Open offers are integral to the capital flow of established societies, enabling people to join or terminate membership, and as members, to invest or withdraw share capital. Open offers should not be made by societies if the directors have suspended the right to withdraw share capital.
There are two main reasons why a society may make an open offer of membership and investment. The first is to provide liquidity for its share capital, with new investment generating the funds to cover withdrawals. This is appropriate where the society has a trading relationship with its members and it is normal to expect a turnover in membership and investment. The second reason for making an open offer is to stimulate and support the organic growth of the enterprise through increased membership and investment.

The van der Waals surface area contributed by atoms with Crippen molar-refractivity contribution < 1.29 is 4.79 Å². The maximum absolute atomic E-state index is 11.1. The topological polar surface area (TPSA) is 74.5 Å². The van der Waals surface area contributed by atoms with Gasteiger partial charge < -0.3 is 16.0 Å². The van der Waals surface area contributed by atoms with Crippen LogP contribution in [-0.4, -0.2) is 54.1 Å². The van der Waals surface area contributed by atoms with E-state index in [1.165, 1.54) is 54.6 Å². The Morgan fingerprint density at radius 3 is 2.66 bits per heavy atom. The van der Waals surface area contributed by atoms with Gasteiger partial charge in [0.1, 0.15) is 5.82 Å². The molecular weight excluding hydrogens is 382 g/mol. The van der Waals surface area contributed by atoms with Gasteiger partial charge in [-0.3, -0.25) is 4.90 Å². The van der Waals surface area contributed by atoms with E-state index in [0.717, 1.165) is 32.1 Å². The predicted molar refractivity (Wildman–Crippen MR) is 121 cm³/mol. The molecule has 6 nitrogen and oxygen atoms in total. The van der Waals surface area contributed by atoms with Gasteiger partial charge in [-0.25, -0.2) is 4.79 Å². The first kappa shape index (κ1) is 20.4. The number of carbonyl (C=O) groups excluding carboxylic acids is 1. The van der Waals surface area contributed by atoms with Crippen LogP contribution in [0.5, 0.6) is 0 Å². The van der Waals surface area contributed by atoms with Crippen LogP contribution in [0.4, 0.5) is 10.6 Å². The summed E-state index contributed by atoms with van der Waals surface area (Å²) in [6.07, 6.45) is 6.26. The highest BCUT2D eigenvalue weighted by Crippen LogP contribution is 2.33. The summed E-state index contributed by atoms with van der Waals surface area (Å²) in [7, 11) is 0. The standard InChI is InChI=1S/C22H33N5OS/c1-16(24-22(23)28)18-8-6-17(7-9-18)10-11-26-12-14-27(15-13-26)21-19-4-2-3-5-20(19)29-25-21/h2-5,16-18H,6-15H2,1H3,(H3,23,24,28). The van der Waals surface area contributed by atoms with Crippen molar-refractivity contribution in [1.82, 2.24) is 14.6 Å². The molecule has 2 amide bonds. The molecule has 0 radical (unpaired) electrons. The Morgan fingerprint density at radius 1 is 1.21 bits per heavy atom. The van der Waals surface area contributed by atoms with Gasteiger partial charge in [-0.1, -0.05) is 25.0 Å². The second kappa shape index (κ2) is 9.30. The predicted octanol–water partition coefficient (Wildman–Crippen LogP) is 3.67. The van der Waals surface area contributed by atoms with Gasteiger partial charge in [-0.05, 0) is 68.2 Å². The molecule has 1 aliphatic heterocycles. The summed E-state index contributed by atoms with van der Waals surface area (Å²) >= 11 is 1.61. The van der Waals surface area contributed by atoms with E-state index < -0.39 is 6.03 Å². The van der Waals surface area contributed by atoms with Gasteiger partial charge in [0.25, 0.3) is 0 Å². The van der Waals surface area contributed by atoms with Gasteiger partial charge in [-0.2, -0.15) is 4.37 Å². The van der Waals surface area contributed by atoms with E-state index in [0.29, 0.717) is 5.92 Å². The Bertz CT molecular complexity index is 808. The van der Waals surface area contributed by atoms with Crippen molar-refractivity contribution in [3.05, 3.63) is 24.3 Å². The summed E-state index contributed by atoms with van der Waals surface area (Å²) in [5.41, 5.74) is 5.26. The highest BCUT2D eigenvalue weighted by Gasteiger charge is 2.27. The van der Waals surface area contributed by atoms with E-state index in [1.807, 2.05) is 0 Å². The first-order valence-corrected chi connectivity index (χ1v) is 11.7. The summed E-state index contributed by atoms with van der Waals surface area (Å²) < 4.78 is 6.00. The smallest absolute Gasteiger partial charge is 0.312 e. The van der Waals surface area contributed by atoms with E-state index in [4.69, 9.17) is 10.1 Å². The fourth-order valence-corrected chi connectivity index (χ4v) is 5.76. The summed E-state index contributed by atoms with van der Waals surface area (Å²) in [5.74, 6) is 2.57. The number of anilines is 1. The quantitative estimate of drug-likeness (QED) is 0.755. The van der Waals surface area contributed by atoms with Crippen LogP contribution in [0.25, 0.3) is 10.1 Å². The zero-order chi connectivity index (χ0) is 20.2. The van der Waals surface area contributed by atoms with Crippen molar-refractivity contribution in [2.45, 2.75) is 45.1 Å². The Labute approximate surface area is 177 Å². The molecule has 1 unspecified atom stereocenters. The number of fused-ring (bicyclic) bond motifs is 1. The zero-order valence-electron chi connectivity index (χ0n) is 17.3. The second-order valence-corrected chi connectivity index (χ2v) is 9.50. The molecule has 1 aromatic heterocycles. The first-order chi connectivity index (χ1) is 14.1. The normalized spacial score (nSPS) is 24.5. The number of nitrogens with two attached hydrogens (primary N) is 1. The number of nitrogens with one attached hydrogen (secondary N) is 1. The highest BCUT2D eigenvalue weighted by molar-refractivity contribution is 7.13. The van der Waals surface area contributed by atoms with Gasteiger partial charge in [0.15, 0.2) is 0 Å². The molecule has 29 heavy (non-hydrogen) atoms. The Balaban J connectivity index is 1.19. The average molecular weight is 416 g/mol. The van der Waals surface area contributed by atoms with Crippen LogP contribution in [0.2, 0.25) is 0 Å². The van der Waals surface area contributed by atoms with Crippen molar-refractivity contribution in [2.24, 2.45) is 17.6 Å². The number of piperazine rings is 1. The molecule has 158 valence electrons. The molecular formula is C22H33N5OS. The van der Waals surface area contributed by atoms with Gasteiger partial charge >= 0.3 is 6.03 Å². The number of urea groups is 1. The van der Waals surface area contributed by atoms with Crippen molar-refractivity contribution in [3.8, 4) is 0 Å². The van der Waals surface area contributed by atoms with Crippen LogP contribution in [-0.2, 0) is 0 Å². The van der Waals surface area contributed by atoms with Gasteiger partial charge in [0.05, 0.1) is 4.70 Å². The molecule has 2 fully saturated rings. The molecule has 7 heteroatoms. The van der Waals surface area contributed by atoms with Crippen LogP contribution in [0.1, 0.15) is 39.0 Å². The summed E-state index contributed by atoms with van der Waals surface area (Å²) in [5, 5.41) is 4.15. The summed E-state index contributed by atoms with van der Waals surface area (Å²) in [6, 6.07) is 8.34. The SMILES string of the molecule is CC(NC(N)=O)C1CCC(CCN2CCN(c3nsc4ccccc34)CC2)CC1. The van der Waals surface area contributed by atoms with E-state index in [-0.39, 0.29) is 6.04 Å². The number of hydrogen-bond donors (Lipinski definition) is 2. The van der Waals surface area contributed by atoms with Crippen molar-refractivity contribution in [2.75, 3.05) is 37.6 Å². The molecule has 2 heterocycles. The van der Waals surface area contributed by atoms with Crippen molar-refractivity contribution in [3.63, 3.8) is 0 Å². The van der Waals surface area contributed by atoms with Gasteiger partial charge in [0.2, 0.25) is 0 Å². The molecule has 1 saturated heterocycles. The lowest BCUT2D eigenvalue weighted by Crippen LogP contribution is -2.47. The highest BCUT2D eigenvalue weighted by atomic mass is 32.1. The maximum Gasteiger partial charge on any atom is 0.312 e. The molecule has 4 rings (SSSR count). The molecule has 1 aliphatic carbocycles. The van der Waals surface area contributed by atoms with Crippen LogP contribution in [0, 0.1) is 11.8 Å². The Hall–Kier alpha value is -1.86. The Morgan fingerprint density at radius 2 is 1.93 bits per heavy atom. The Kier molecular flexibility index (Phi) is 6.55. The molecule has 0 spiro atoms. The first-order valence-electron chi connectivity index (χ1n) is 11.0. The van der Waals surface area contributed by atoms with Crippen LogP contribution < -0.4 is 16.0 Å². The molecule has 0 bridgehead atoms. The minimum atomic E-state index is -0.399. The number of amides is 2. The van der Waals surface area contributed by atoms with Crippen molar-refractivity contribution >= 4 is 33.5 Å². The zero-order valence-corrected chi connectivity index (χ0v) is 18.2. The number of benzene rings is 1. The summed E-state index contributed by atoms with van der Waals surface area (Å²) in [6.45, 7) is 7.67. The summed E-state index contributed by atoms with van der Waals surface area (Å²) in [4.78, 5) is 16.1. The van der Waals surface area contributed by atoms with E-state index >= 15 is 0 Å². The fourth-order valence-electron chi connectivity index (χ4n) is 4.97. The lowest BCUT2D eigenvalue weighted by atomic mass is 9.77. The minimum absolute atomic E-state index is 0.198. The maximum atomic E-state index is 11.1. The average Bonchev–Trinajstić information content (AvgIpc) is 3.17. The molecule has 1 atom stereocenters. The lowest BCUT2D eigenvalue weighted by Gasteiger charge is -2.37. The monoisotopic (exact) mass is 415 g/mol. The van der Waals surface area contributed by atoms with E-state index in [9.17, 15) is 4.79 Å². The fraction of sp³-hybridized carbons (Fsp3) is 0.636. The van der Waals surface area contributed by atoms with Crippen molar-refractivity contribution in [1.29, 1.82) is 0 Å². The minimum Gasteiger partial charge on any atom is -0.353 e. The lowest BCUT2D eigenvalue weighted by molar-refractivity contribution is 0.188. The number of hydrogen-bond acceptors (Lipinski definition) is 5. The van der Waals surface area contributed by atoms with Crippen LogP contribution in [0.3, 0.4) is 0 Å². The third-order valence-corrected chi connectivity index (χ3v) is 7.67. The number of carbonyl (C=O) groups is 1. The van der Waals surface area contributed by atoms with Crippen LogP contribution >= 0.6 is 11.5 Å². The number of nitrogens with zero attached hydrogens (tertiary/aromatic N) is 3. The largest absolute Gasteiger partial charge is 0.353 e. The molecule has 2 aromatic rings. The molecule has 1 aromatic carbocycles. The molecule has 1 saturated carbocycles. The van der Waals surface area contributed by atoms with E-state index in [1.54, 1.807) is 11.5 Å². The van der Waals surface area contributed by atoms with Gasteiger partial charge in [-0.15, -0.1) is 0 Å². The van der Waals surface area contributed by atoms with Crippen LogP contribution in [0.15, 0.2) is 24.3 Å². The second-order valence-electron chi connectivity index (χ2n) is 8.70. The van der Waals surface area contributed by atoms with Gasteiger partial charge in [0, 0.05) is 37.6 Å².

Any society making an open offer needs to consider what action it may take if it attracts more share capital than it needs, and the associated problems of over-capitalisation. It should only use share capital to finance its stated business, industry or trade, and not invest it in other activities that are not part of its stated purpose. Societies may need to consider what actions it will take to prevent over-capitalisation. This could include introducing limits to the maximum individual shareholding of members below the statutory maximum.
If you have any questions or suggestions for new information you would like to find in the Handbook, contact the team by email at [email protected]